TORONTO (Reuters) - Canada’s Bombardier Inc said on Friday the engine failure on its CSeries test plane last week occurred in the low-pressure turbine and that the airframe on the jet had been damaged.
Spokesman Marc Duchesne confirmed the details reported in a UBS research note that cited meetings with chief executive Pierre Beaudoin and senior investor relations director Shirley Chenier.
The engine has been disassembled, Pratt & Whitney said on Friday, adding that after an in-depth review, “we understand the issue and have developed a plan with Bombardier to resume ground and flight testing.”
Bombardier downplayed the impact of the engine failure to the test schedule of the $4.4 billion jetliner program. Its shares, which fell after the incident last week, rose more than 2.4 percent on Friday to C$3.82.
Throughout the week, there had been cautious optimism within the industry and among analysts that the fallout from the incident would be limited.
“Preliminary findings indicate that the engine failure is not related to the engine’s gearbox. The engine that experienced the failure last week had had problems in the weeks prior to the incident and it had been repaired here in Mirabel,” Duchesne said.
“It seemed OK and ready to fly and it did, and then there was the incident.”
The failure took place during stationary maintenance testing of the CSeries, which Montreal-based Bombardier is hoping will compete with smaller narrow-body jets made by Boeing Co and Airbus.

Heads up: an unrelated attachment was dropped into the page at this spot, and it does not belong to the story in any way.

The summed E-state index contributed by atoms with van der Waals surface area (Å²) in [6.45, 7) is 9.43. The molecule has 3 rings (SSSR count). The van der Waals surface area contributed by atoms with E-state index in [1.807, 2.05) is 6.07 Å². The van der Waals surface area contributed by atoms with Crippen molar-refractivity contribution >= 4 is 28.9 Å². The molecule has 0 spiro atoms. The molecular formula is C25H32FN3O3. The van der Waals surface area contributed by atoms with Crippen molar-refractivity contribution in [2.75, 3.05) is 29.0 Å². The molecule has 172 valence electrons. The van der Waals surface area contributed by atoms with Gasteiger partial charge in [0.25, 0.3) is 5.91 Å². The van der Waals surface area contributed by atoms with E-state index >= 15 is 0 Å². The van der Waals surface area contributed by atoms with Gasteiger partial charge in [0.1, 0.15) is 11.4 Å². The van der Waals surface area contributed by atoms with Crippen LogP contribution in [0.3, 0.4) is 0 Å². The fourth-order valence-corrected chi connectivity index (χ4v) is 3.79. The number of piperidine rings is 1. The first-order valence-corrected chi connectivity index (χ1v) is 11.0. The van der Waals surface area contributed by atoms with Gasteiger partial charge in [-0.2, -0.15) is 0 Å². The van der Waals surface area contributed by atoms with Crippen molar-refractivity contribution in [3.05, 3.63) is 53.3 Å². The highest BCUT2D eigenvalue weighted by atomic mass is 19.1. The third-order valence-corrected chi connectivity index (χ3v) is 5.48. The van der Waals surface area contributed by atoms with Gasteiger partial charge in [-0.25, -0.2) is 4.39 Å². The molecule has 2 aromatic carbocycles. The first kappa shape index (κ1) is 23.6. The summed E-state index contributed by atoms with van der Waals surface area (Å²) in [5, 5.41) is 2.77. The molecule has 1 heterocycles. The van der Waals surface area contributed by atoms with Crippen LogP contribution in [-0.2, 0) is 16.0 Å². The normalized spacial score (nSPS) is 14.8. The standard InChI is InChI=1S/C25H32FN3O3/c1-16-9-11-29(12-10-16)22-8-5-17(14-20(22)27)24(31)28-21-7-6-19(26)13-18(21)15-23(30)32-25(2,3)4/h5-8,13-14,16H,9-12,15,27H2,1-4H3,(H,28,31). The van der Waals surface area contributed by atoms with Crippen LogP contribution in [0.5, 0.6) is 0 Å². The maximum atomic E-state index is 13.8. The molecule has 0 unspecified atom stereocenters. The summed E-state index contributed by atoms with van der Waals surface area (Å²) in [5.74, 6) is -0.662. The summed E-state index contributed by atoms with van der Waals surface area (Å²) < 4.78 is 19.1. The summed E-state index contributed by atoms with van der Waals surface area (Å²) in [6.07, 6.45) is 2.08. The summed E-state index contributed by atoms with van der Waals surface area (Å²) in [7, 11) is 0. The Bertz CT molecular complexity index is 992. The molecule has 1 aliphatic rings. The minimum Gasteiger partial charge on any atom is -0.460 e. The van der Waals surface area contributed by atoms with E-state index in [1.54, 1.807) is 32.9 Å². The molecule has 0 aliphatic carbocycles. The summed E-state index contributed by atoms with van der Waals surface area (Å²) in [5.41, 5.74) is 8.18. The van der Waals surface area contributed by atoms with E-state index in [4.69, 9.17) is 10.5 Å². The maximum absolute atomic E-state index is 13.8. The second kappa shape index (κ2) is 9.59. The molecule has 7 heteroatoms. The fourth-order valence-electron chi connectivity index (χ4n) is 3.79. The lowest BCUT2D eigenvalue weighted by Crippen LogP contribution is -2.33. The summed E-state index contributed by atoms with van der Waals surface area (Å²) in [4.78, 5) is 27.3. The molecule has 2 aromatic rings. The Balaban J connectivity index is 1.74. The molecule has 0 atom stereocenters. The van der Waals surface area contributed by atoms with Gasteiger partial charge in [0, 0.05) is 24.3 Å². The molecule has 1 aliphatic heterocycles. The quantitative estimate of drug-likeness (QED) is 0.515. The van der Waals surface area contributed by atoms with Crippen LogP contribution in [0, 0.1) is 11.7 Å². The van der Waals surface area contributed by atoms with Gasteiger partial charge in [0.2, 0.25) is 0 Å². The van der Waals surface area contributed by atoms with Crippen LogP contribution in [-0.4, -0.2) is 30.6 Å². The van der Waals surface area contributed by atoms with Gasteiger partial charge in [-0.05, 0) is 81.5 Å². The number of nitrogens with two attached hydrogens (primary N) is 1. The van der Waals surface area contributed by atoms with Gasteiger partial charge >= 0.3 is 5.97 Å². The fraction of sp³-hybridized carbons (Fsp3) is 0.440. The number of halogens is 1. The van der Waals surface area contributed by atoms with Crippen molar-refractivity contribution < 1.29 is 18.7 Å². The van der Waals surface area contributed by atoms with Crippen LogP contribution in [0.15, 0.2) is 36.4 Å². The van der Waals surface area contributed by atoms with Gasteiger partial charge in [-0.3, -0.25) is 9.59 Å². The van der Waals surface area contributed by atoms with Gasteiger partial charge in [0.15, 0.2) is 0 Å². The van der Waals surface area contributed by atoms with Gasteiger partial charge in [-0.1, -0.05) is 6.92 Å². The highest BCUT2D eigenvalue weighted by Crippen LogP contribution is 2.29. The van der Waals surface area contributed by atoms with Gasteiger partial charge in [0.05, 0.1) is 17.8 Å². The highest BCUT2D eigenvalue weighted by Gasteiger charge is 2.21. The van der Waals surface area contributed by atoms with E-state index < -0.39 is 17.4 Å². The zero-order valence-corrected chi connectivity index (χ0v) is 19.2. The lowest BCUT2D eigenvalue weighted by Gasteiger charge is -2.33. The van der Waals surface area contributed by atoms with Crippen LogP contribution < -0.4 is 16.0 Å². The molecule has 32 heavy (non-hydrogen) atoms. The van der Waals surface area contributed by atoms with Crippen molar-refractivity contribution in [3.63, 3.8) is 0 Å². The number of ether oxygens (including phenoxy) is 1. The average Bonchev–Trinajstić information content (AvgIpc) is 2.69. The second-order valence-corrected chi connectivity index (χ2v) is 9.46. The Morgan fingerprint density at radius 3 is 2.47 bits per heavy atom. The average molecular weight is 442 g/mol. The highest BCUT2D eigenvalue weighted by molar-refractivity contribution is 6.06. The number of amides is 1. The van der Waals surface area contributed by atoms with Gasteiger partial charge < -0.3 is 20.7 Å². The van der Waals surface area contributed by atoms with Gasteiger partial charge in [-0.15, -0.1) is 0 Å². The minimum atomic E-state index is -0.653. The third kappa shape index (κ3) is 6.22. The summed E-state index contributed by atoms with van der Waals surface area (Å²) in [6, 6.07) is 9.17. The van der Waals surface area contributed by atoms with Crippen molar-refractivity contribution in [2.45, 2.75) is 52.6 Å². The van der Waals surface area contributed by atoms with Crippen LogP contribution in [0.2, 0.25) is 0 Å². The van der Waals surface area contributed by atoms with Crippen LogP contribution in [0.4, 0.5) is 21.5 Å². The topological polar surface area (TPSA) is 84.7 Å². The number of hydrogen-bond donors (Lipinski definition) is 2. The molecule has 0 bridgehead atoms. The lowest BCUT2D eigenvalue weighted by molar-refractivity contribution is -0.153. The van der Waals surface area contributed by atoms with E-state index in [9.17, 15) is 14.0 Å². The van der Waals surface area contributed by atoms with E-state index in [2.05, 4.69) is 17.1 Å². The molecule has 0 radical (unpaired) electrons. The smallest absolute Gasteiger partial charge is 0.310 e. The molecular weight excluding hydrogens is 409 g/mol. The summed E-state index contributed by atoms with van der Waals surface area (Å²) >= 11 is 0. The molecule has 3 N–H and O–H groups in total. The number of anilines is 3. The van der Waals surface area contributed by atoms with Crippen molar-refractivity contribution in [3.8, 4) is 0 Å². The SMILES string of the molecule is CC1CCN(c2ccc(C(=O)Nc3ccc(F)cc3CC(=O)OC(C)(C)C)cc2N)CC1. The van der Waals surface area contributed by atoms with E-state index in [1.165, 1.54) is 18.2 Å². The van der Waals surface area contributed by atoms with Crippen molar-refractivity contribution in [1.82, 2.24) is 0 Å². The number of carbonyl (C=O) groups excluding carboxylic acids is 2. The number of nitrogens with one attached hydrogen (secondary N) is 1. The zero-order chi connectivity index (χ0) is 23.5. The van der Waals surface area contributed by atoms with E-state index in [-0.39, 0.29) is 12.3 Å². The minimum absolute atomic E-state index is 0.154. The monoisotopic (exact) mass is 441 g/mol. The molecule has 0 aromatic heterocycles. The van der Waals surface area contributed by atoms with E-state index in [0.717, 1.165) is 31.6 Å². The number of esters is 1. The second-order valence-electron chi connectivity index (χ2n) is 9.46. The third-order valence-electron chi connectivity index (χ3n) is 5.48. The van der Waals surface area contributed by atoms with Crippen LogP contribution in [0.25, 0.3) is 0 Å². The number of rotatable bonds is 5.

“Bombardier ... suggested that a manufacturing defect, rather than a design flaw, may have been the cause,” UBS analyst, Darryl Genovesi, wrote in his client note late on Thursday, adding that a root cause was expected to be identified by the end of the week.
Duchesne did not expect to have further details on Friday.
The May 29 engine failure initially sparked fears of further delays for Bombardier’s CSeries program, already 18 to 24 months behind schedule, and sent Bombardier’s shares down 3.7 percent last Friday. The plane is due to enter service in the second half of next year.
The latest details support comments made on Thursday by Greg Hayes, chief financial officer of Pratt & Whitney’s parent, United Technologies Corp. He said the failure did not relate to the engine’s signature gearing system, known as the Geared Turbofan.
A problem with the gearbox would have had broader repercussions because it is a component used not only on the CSeries but also on other aircraft such as Airbus’ forthcoming A320neo.
Asked about the low-pressure turbine, located at the rear of the engine, Pratt & Whitney spokesman Jay DeFrank declined on Friday to elaborate on the technical details of the incident beyond confirming that the gear system was not involved.
Reporting by Solarina Ho in Toronto and additional reporting by Lewis Krauskopf in New York; Editing by Andrew Hay and Mohammad Zargham